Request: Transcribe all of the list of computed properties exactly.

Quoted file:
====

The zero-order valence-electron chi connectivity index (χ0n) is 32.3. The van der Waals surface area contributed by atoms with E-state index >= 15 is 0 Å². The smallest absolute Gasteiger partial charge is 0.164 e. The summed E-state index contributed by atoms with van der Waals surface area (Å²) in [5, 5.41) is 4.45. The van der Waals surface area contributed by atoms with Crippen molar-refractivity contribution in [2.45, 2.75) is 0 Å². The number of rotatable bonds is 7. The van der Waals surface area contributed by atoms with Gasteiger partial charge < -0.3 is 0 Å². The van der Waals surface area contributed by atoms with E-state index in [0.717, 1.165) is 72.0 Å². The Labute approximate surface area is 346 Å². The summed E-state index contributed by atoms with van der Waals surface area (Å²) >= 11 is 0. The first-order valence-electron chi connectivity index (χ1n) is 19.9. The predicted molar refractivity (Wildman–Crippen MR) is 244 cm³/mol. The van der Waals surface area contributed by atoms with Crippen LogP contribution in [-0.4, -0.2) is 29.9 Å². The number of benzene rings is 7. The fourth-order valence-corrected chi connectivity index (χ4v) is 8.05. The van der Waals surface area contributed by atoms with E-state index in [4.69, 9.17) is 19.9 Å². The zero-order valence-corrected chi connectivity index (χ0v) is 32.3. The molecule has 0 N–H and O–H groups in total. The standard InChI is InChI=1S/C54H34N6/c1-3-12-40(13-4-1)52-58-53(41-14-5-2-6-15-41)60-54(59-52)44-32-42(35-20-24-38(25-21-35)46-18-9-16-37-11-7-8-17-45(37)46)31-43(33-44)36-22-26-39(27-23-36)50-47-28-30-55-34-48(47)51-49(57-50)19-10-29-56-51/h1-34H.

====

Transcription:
The zero-order valence-electron chi connectivity index (χ0n) is 32.3. The van der Waals surface area contributed by atoms with E-state index >= 15 is 0 Å². The smallest absolute Gasteiger partial charge is 0.164 e. The summed E-state index contributed by atoms with van der Waals surface area (Å²) in [5, 5.41) is 4.45. The van der Waals surface area contributed by atoms with Crippen molar-refractivity contribution in [2.45, 2.75) is 0 Å². The number of rotatable bonds is 7. The van der Waals surface area contributed by atoms with Gasteiger partial charge < -0.3 is 0 Å². The van der Waals surface area contributed by atoms with E-state index in [0.717, 1.165) is 72.0 Å². The Labute approximate surface area is 346 Å². The summed E-state index contributed by atoms with van der Waals surface area (Å²) >= 11 is 0. The first-order valence-electron chi connectivity index (χ1n) is 19.9. The predicted molar refractivity (Wildman–Crippen MR) is 244 cm³/mol. The van der Waals surface area contributed by atoms with Crippen LogP contribution in [-0.4, -0.2) is 29.9 Å². The number of benzene rings is 7. The fourth-order valence-corrected chi connectivity index (χ4v) is 8.05. The van der Waals surface area contributed by atoms with E-state index in [4.69, 9.17) is 19.9 Å². The zero-order valence-corrected chi connectivity index (χ0v) is 32.3. The molecule has 0 N–H and O–H groups in total. The standard InChI is InChI=1S/C54H34N6/c1-3-12-40(13-4-1)52-58-53(41-14-5-2-6-15-41)60-54(59-52)44-32-42(35-20-24-38(25-21-35)46-18-9-16-37-11-7-8-17-45(37)46)31-43(33-44)36-22-26-39(27-23-36)50-47-28-30-55-34-48(47)51-49(57-50)19-10-29-56-51/h1-34H.